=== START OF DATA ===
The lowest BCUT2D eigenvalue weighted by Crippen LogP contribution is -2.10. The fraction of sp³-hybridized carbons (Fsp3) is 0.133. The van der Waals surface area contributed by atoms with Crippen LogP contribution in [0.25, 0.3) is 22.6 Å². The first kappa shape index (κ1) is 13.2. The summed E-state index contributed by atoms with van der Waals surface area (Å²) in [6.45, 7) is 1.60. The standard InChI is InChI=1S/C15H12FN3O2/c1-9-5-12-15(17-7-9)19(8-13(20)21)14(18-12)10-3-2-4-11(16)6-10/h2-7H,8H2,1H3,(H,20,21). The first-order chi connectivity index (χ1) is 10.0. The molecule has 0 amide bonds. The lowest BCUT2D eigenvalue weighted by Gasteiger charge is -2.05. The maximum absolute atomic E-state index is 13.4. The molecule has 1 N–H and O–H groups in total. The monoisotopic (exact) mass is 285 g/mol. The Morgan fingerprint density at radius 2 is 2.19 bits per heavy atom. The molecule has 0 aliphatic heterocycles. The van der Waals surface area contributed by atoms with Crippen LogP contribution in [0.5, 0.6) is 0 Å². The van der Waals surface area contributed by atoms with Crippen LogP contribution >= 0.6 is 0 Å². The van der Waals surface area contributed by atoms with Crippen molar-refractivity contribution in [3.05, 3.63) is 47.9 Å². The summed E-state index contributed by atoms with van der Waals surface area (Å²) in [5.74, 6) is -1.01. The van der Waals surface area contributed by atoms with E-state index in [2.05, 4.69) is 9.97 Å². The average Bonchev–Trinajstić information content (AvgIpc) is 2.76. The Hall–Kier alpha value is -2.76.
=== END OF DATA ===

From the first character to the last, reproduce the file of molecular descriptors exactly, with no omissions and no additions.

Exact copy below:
The lowest BCUT2D eigenvalue weighted by Crippen LogP contribution is -2.10. The fraction of sp³-hybridized carbons (Fsp3) is 0.133. The van der Waals surface area contributed by atoms with Crippen LogP contribution in [0.25, 0.3) is 22.6 Å². The first kappa shape index (κ1) is 13.2. The summed E-state index contributed by atoms with van der Waals surface area (Å²) in [6.45, 7) is 1.60. The standard InChI is InChI=1S/C15H12FN3O2/c1-9-5-12-15(17-7-9)19(8-13(20)21)14(18-12)10-3-2-4-11(16)6-10/h2-7H,8H2,1H3,(H,20,21). The first-order chi connectivity index (χ1) is 10.0. The molecule has 0 amide bonds. The lowest BCUT2D eigenvalue weighted by Gasteiger charge is -2.05. The maximum absolute atomic E-state index is 13.4. The molecule has 1 N–H and O–H groups in total. The monoisotopic (exact) mass is 285 g/mol. The Morgan fingerprint density at radius 2 is 2.19 bits per heavy atom. The molecule has 0 aliphatic heterocycles. The van der Waals surface area contributed by atoms with Crippen LogP contribution in [0.5, 0.6) is 0 Å². The van der Waals surface area contributed by atoms with Crippen LogP contribution >= 0.6 is 0 Å². The van der Waals surface area contributed by atoms with Crippen molar-refractivity contribution in [3.05, 3.63) is 47.9 Å². The summed E-state index contributed by atoms with van der Waals surface area (Å²) in [5.74, 6) is -1.01. The van der Waals surface area contributed by atoms with E-state index in [2.05, 4.69) is 9.97 Å². The average Bonchev–Trinajstić information content (AvgIpc) is 2.76. The Hall–Kier alpha value is -2.76.